The journalist daughter of Terry Anderson — the former Middle East correspondent held captive for nearly seven years by Hezbollah militants — says she interviewed one of her father's torturers and ended up forgiving him.
Sulome Anderson spent three years interviewing dozens of people associated with her father's kidnapping for her new book "The Hostage's Daughter: A Story of Family, Madness, and the Middle East," including one of the abduction kingpins named "the Masuul."
"My goal wasn't to humanize them, because they weren't human to me, you know?" Anderson told The Miami Herald.
"I didn't know I wanted to forgive [the Masuul]. But as I got to know him, I realized that was what I needed to do. To find peace, and as cliche as it sounds, to move on."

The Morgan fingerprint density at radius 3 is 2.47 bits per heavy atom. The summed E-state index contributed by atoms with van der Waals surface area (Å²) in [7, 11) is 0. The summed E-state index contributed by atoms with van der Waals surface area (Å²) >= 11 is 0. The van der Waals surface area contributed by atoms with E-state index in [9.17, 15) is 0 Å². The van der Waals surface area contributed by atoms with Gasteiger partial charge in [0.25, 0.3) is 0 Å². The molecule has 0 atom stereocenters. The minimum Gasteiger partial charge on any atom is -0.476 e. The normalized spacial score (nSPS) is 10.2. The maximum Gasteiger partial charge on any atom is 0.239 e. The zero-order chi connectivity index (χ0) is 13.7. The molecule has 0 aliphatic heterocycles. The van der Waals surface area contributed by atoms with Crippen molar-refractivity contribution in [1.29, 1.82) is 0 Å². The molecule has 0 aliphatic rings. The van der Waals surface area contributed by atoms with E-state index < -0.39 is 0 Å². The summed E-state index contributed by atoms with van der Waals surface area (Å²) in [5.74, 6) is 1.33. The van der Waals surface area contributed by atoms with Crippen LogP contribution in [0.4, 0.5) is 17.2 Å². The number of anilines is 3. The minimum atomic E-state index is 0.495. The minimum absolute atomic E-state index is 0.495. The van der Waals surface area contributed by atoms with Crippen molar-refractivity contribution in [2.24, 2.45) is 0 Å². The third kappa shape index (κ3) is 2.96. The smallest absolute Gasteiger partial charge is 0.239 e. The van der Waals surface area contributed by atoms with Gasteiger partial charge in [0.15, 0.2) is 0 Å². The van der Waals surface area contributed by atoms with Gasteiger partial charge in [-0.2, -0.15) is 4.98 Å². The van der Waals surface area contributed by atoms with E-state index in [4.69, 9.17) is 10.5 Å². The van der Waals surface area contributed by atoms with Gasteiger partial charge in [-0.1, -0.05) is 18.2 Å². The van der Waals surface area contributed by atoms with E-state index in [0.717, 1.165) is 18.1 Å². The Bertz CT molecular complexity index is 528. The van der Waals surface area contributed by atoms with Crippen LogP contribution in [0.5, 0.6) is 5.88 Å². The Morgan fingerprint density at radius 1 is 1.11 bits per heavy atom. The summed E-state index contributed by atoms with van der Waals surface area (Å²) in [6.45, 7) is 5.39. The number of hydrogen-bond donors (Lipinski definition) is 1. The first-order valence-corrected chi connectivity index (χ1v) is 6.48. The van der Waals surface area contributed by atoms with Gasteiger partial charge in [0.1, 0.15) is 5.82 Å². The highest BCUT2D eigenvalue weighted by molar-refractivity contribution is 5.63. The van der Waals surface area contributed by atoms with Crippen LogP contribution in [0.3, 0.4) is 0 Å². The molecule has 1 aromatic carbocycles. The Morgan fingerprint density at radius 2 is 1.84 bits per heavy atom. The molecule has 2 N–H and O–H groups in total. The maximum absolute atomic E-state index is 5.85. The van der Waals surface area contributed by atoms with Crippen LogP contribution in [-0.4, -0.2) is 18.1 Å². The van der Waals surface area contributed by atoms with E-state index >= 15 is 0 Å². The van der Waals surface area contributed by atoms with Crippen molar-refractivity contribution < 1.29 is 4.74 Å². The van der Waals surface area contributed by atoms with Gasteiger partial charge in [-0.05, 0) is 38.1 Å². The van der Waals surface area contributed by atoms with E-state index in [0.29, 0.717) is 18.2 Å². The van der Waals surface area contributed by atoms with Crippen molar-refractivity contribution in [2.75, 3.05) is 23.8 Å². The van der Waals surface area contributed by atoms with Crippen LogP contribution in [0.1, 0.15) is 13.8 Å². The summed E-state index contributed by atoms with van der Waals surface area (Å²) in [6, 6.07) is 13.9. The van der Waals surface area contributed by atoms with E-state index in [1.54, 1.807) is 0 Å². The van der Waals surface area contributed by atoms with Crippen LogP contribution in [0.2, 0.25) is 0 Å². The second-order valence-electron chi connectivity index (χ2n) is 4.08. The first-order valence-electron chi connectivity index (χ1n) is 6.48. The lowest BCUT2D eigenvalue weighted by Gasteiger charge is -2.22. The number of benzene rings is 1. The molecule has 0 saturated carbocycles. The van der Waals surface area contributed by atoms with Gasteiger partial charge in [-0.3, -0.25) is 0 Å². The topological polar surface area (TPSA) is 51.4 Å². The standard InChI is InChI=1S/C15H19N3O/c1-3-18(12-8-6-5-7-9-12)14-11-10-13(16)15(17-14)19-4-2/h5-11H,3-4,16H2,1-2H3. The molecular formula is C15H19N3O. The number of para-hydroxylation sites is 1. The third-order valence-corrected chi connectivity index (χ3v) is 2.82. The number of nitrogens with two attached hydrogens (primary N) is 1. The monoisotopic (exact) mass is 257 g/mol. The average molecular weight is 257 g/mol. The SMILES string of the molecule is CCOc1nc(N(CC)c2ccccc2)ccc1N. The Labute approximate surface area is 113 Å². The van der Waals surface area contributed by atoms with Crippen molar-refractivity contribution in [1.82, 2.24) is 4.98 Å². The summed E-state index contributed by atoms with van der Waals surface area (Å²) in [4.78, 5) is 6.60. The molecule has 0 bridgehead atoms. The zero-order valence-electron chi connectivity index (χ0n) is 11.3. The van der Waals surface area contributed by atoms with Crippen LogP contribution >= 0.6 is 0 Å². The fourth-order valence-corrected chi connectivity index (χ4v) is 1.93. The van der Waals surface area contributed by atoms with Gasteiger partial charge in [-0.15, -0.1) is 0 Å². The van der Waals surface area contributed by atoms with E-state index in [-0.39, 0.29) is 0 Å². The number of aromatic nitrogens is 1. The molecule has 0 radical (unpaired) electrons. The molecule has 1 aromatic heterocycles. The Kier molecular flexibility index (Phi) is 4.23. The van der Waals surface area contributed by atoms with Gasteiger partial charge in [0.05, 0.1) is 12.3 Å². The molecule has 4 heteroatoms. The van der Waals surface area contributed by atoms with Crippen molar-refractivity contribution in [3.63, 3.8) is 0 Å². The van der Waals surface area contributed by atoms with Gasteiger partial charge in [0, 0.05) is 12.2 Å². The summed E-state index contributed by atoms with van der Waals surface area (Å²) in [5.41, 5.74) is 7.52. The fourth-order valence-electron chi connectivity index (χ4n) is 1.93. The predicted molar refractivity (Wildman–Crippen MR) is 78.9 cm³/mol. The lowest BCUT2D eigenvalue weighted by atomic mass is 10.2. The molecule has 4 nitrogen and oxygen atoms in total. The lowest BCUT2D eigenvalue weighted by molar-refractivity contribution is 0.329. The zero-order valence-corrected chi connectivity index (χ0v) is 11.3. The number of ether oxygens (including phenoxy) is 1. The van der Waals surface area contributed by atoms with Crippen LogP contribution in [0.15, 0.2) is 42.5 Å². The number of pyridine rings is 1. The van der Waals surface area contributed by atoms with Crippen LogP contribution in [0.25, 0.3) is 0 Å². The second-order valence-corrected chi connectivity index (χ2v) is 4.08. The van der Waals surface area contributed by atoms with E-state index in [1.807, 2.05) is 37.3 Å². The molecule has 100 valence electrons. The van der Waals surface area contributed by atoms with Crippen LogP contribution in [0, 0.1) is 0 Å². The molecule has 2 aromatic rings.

Sulome's mother, Madeleine, was six months pregnant with her when Terry Anderson, chief Middle Eastern correspondent for The Associated Press, was kidnapped in Lebanon in 1985. And she was six years old before she finally met him after his release in 1991.
The family nightmare led Sulome into a spiral of drug and alcohol abuse, during which she was kicked out of school and hit with a drunk and disorderly conduct rap. She straightened out and is now a foreign correspondent in Lebanon, where he father's ordeal first began.
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